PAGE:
Relations between Chile and Peru, already tense due to a long-running territorial dispute, have been strained further by a spying scandal — lacking in 007-style glamor, but heavy in intrigue.
The story broke in late February, when a local TV channel revealed that three junior officers in the Peruvian Navy were under investigation for allegedly passing confidential information to Chilean officials for cash between 2005 and 2012.
Suspicions were aroused when the sailors were seen taking multiple trips abroad — to Bolivia, Brazil, Argentina, and Chile — out of line with their pay level. The trio — an intelligence analyst, a communications officer, and a technician — initially claimed they’d been hired by an Italian businessman to give information on Peru’s fishing fleet.
However, one of them later confessed to meeting a Lieutenant Commander in the Chilean Navy in La Paz, Bolivia. The Peruvian government subsequently sent multiple letters of complaint to its neighbour to the south, and withdrew its ambassador from Santiago for “consultations”.
The sailors face charges of treason of the fatherland, disloyalty, and disobeying orders — which, taken together, are likely to carry a jail term of at least 35 years. President Ollanta Humala, meanwhile, has been vocal in demanding “satisfaction” from Chile.
Shaken and stirred
“We’re waiting for an official answer from the Chilean government, because not answering is an answer in itself… why are we waiting? We have the proof, and we’ve identified the people who took part,” he told press outside Lima’s Government Palace.
The Chilean position has been to deny everything. “We need to be perfectly clear,” government spokesperson Alvaro Elizalde said in Santiago in early March. “Chile neither accepts nor promotes activities of espionage, in other states nor in our territory.”
But this isn’t the first time Chile has allegedly tested the loyalties of Peruvian military personnel. In 2010, a Peruvian military court sentenced an Air Force officer to 35 years in prison for sending secret information across the border. Similar cases of Chilean espionage in Peru surfaced in the late 1970s under Chilean dictator Augusto Pinochet (1973-1990).
Nevertheless, the President of Chile’s Foreign Affairs Committee, Jorge Tarud, has hit back at the bluster coming from Lima, accusing Humala of fanning the flames of controversy for political gain.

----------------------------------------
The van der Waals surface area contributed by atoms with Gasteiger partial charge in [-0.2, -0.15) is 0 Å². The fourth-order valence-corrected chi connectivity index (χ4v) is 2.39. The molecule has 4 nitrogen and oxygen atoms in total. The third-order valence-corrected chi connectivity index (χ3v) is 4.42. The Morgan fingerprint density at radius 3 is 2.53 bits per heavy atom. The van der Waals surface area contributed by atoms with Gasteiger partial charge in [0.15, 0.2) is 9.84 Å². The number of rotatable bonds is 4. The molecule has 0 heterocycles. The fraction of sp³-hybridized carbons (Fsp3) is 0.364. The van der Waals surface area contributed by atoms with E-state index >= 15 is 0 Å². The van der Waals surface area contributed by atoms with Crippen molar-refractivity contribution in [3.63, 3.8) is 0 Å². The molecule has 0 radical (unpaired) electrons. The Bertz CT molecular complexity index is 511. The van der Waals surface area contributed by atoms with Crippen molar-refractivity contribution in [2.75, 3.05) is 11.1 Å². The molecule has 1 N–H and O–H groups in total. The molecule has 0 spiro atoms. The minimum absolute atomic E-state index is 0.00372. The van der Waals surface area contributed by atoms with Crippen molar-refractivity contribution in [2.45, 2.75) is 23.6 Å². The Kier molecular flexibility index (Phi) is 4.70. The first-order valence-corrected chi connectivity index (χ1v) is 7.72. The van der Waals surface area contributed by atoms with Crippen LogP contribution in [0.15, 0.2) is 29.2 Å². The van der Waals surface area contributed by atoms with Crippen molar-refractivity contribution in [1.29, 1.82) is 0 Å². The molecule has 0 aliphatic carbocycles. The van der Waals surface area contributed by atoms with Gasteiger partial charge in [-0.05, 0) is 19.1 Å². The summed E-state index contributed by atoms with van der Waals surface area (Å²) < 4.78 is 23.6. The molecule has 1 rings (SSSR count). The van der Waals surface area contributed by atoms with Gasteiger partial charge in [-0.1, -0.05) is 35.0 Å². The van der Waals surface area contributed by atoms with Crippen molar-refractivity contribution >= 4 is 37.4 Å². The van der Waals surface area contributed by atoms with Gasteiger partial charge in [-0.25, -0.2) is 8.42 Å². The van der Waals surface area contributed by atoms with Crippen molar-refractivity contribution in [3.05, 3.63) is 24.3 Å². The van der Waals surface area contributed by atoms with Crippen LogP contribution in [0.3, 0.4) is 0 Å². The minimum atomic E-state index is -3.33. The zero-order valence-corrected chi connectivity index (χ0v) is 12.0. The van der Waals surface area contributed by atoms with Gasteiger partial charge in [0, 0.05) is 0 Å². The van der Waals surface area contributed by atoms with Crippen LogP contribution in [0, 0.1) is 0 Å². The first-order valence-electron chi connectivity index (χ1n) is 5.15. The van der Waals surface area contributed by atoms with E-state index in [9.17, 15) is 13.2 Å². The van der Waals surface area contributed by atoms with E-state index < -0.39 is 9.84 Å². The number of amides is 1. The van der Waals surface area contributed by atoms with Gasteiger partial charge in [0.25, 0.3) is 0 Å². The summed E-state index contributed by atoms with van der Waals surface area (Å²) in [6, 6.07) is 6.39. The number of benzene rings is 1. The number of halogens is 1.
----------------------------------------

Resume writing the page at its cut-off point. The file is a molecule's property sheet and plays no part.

“We’re seeing every day that he’s escalating things into an absolutely artificial conflict. Accusing us of espionage, saying that he’s going to respond to our letter in an energetic way, is him seeking to create tensions with our country, we think for reasons of internal politics,” he said.
Licence to shill
Tarud also recalled previous instances of Peruvian espionage — including spies photographing Chilean Air Force bases, and tapping the Chilean ambassador’s phone. These were met with protests, but not the uproar currently led by Humala, which has included multiple emergency meetings with former presidents and government committees.
While Humala rattles the saber, his own Foreign Ministry is taking a markedly cooler approach: Minister Gonzalo Gutiérrez wants Peru to keep a “mature relationship” with Chile, and ruled out demanding the extradition of the implicated Chilean naval officer.
Humala, himself a former Lieutenant Colonel in the Peruvian Army, has ample motivation to talk tough. While he’s barred from running for a second term in 2016’s presidential race, his wife Nadine Heredia, co-founder of the Peruvian Nationalist Party (PNP), is widely tipped as a candidate.
If she runs, she’ll face a stiff challenge from Keiko Fujimori (daughter of former president Alberto Fujimori, currently jailed for corruption) who narrowly lost to Humala in 2011’s elections. The PNP is also facing internal challenges, with members of the governing coalition calling for Peru to sever all political and commercial ties with Chile.
Earlier in February, Humala pulled the plug on Peru’s own Intelligence Service amid damaging allegations that he used it to spy on political opponents, including his own vice president. His wife, meanwhile, is facing money-laundering charges.
Humala’s public outrage is paying off, slightly. An Ipsos opinion poll published March 15 shows his approval rating rising by three points — to 25 percent. Sixty-two percent of respondents, however, thought the government had brought the case into the public eye to create a “smokescreen” for other issues.
On the other hand, maybe the cynics just need to follow the advice given by Congressman Daniel Abugattás to local daily El Comercio after it made the same allegations: “put on a team Peru shirt.”